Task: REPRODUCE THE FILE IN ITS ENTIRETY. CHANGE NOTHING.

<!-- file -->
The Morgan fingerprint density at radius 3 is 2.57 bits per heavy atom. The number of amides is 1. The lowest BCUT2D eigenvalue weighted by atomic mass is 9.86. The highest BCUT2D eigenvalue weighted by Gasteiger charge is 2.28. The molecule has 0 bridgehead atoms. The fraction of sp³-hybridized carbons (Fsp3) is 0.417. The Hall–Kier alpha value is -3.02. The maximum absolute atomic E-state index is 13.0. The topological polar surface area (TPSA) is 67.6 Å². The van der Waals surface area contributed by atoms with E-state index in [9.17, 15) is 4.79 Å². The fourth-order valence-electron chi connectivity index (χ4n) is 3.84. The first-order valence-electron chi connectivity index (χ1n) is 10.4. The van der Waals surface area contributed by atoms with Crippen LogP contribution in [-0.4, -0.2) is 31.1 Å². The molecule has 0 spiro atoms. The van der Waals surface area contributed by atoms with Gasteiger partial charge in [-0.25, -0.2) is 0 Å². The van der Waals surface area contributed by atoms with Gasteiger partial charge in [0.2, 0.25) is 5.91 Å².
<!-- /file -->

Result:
The Morgan fingerprint density at radius 3 is 2.57 bits per heavy atom. The number of amides is 1. The lowest BCUT2D eigenvalue weighted by atomic mass is 9.86. The highest BCUT2D eigenvalue weighted by Gasteiger charge is 2.28. The molecule has 0 bridgehead atoms. The fraction of sp³-hybridized carbons (Fsp3) is 0.417. The Hall–Kier alpha value is -3.02. The maximum absolute atomic E-state index is 13.0. The topological polar surface area (TPSA) is 67.6 Å². The van der Waals surface area contributed by atoms with E-state index in [9.17, 15) is 4.79 Å². The fourth-order valence-electron chi connectivity index (χ4n) is 3.84. The first-order valence-electron chi connectivity index (χ1n) is 10.4. The van der Waals surface area contributed by atoms with Crippen LogP contribution in [-0.4, -0.2) is 31.1 Å². The molecule has 0 spiro atoms. The van der Waals surface area contributed by atoms with Gasteiger partial charge in [-0.25, -0.2) is 0 Å². The van der Waals surface area contributed by atoms with Gasteiger partial charge in [0.2, 0.25) is 5.91 Å².